If you have some time to kill (and this could take a while) you might want to check out this very long profile of New York Senator and flailing 2020 hopeful Kirsten Gillibrand, written by Anna Peele in the Washington Post Magazine. Peele spent some time on the campaign trail with Gillibrand earlier this year and she fondly recalls the time she was coached through a weightlifting and workout session by the senator.

Almost all of the article seems to be a campaign pitch for Gillibrand, pointing out her many wonderful qualities, but it’s equally packed with almost endless speculation on one question. Kirsten Gillibrand seems, in the author’s opinion, to possess the perfect combination of qualities, policies, and experience needed to win the nomination. So why is it that she can’t manage to get above one percent in the polls? Almost nobody is paying attention to her. Peele sorts through a number of predictable possibilities, including the expected accusations of sexism, but finally seems to settle on one problem the candidate is being dogged by. Kirsten Gillibrand isn’t willing to be “entertaining” enough for an audience that’s grown jaded by President Trump’s Twitter feed. In other words, she’s just too boring.

At a time when our national cortisol level is tied to the president’s Twitter feed, and when candidates are live-streaming and clapping back and eating salads with hair equipment, it has become unforgivable to be boring. Taking on attention-gobbling Donald Trump feels like asking people to watch an eight-part PBS series on Reconstruction instead of the episode of “The Bachelor” where the guy is supposed to lose his virginity on TV. Gillibrand’s brand — motherly, responsible, pragmatic, experienced — is going to be a tough sell if what we really want, at some level, is for our politicians to entertain us…

I liked being weight-trained by Gillibrand. I find her policies pragmatic and her response to the people she encounters empathic. I feel comforted that her literal style and purposeful motherliness have not been crowdsourced into something more entertaining. In other words, I like the things about Gillibrand that are probably going to keep her from coming anywhere close to the White House.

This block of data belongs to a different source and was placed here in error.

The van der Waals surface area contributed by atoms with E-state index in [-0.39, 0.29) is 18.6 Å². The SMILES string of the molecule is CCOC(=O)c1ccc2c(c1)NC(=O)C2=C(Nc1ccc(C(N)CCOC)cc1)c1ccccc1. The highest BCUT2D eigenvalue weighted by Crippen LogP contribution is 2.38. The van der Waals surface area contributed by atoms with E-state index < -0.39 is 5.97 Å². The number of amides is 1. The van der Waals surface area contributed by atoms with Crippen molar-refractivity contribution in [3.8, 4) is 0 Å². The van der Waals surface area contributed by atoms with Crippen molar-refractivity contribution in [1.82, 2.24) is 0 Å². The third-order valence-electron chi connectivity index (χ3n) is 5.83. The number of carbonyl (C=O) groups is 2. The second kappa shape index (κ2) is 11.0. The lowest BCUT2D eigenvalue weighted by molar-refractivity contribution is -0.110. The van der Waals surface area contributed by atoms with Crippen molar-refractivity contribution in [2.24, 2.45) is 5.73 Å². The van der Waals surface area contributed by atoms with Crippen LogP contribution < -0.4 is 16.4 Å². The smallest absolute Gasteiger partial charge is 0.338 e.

If you take the time to read through the entire piece, you’ll find some of the common (and highly misleading) claims about Kirsten Gillibrand’s supposed strengths as a candidate. They bring up the fact that she’s never lost an election. That’s true, but she’s really only run five times. The first two wins were managed because she ran to the right of her GOP opponent in a conservative upstate district and the other three were statewide races where anyone with a D after their name would have won without effort. (It also didn’t hurt to have the state Democratic Party clear the field for her in her first Senate election, strongarming other Democrats considering taking her on in the primary.)

Strangely enough, in making her defense of Gillibrand, Peele actually covers – or at least touches on – almost all of the reasons that the Democratic base would ignore her. Far more than anything else, it’s the fact that Democrats know she may be singing with the liberal choir now, but that’s a relatively recent phenomenon. She was beyond a blue dog when she was in the House and even had a favorable rating with the NRA. But when she was plucked from that seat and placed in the Senate by the New York Governor, in barely a year she completely reversed course on many of her positions. (This process is something Peele describes as a “recalibration.”)

Before she even got into the race officially, her fellow Democrats were sending out poison pen letters reminding everyone of her past positions. She was once referred to by the Daily Beast as a “bizarro version of Sarah Palin.” Not to put too fine of a point on this, but that’s really all it took. Besides, Gillibrand wasn’t offering primary voters anything they couldn’t already get elsewhere. Want a woman to run? There are others with a lot more name recognition to pick from. Looking for someone willing to say bad things about the President? The field is full of hopefuls with far sharper tongues. Pick a policy from her issues page and I can show you more than a dozen others offering the same goodies.

With so many to choose from, why would Democratic primary voters take a chance on someone who is so relatively new to their tribe? Her liberalism is a mile wide and an inch deep. She is, at best, an ideological leaf blowing in the political winds. She’s not polling at zero percent because she’s perceived as boring. So is Elizabeth Warren, but she’s somehow making it work. Gillibrand is resting at the bottom of the barrel because voters in her own party don’t trust her. Nor should they.